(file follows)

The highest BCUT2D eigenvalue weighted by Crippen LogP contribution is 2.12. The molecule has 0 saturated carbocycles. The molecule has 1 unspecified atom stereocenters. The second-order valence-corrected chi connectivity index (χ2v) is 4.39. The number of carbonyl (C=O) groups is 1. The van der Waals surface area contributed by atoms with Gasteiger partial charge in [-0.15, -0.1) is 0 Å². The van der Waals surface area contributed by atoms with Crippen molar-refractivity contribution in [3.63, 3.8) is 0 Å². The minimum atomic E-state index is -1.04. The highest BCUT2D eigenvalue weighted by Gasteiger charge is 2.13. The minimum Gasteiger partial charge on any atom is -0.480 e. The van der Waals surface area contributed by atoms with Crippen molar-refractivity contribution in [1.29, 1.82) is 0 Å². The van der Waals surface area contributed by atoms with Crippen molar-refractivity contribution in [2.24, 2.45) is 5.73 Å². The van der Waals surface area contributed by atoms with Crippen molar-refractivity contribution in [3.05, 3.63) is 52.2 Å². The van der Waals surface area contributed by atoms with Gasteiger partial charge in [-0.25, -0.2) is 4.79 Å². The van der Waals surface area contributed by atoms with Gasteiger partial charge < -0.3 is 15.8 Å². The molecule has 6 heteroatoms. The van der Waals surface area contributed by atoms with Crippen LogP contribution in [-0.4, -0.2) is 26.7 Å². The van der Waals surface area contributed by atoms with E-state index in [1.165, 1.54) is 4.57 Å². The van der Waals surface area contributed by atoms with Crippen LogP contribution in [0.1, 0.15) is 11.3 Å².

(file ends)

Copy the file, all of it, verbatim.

The highest BCUT2D eigenvalue weighted by Crippen LogP contribution is 2.12. The molecule has 0 saturated carbocycles. The molecule has 1 unspecified atom stereocenters. The second-order valence-corrected chi connectivity index (χ2v) is 4.39. The number of carbonyl (C=O) groups is 1. The van der Waals surface area contributed by atoms with Gasteiger partial charge in [-0.15, -0.1) is 0 Å². The van der Waals surface area contributed by atoms with Crippen molar-refractivity contribution in [3.63, 3.8) is 0 Å². The minimum atomic E-state index is -1.04. The highest BCUT2D eigenvalue weighted by Gasteiger charge is 2.13. The minimum Gasteiger partial charge on any atom is -0.480 e. The van der Waals surface area contributed by atoms with Crippen molar-refractivity contribution in [1.29, 1.82) is 0 Å². The van der Waals surface area contributed by atoms with Crippen molar-refractivity contribution in [2.24, 2.45) is 5.73 Å². The van der Waals surface area contributed by atoms with Crippen molar-refractivity contribution in [3.05, 3.63) is 52.2 Å². The van der Waals surface area contributed by atoms with Gasteiger partial charge in [-0.25, -0.2) is 4.79 Å². The van der Waals surface area contributed by atoms with Gasteiger partial charge < -0.3 is 15.8 Å². The molecule has 6 heteroatoms. The van der Waals surface area contributed by atoms with Crippen LogP contribution in [-0.4, -0.2) is 26.7 Å². The van der Waals surface area contributed by atoms with E-state index in [1.165, 1.54) is 4.57 Å². The van der Waals surface area contributed by atoms with Crippen LogP contribution in [0.1, 0.15) is 11.3 Å².